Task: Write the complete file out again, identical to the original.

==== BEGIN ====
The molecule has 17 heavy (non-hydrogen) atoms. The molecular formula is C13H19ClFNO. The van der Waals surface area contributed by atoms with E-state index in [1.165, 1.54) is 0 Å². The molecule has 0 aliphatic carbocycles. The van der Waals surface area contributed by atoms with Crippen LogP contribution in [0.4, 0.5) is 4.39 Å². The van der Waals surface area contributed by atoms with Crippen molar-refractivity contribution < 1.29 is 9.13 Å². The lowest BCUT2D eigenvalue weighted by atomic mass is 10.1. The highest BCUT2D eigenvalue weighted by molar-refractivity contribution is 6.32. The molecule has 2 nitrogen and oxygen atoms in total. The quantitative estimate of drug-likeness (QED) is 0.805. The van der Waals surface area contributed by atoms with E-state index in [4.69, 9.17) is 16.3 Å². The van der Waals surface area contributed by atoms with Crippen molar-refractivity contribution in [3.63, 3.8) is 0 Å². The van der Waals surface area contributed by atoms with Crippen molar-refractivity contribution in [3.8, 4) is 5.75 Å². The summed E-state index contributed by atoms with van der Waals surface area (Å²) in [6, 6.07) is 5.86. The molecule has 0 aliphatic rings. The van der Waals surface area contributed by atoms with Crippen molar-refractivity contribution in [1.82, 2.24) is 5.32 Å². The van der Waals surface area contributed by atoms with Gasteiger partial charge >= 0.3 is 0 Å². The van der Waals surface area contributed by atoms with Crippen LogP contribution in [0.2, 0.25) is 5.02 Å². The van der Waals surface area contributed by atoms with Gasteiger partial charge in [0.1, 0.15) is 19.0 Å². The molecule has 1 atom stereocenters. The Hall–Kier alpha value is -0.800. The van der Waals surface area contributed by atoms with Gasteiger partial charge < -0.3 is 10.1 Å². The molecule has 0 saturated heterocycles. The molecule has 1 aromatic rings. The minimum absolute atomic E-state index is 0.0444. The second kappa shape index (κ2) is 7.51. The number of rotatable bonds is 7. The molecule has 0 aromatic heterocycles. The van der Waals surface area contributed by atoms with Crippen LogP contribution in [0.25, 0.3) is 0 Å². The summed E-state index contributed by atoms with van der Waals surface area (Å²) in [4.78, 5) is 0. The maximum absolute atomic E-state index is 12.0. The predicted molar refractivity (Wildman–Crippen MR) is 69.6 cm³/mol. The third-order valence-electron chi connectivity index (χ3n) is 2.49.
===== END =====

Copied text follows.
The molecule has 17 heavy (non-hydrogen) atoms. The molecular formula is C13H19ClFNO. The van der Waals surface area contributed by atoms with E-state index in [1.165, 1.54) is 0 Å². The molecule has 0 aliphatic carbocycles. The van der Waals surface area contributed by atoms with Crippen LogP contribution in [0.4, 0.5) is 4.39 Å². The van der Waals surface area contributed by atoms with Crippen molar-refractivity contribution < 1.29 is 9.13 Å². The lowest BCUT2D eigenvalue weighted by atomic mass is 10.1. The highest BCUT2D eigenvalue weighted by molar-refractivity contribution is 6.32. The molecule has 2 nitrogen and oxygen atoms in total. The quantitative estimate of drug-likeness (QED) is 0.805. The van der Waals surface area contributed by atoms with E-state index in [4.69, 9.17) is 16.3 Å². The van der Waals surface area contributed by atoms with Crippen molar-refractivity contribution in [3.63, 3.8) is 0 Å². The van der Waals surface area contributed by atoms with Crippen molar-refractivity contribution in [3.8, 4) is 5.75 Å². The summed E-state index contributed by atoms with van der Waals surface area (Å²) in [6, 6.07) is 5.86. The molecule has 0 aliphatic rings. The van der Waals surface area contributed by atoms with Crippen molar-refractivity contribution in [1.82, 2.24) is 5.32 Å². The van der Waals surface area contributed by atoms with Gasteiger partial charge >= 0.3 is 0 Å². The van der Waals surface area contributed by atoms with Crippen LogP contribution in [0.2, 0.25) is 5.02 Å². The van der Waals surface area contributed by atoms with Gasteiger partial charge in [0.1, 0.15) is 19.0 Å². The molecule has 1 atom stereocenters. The Hall–Kier alpha value is -0.800. The van der Waals surface area contributed by atoms with Gasteiger partial charge < -0.3 is 10.1 Å². The molecule has 0 saturated heterocycles. The molecule has 1 aromatic rings. The minimum absolute atomic E-state index is 0.0444. The second kappa shape index (κ2) is 7.51. The number of rotatable bonds is 7. The molecule has 0 aromatic heterocycles. The van der Waals surface area contributed by atoms with Crippen LogP contribution in [0.25, 0.3) is 0 Å². The summed E-state index contributed by atoms with van der Waals surface area (Å²) in [4.78, 5) is 0. The maximum absolute atomic E-state index is 12.0. The predicted molar refractivity (Wildman–Crippen MR) is 69.6 cm³/mol. The third-order valence-electron chi connectivity index (χ3n) is 2.49.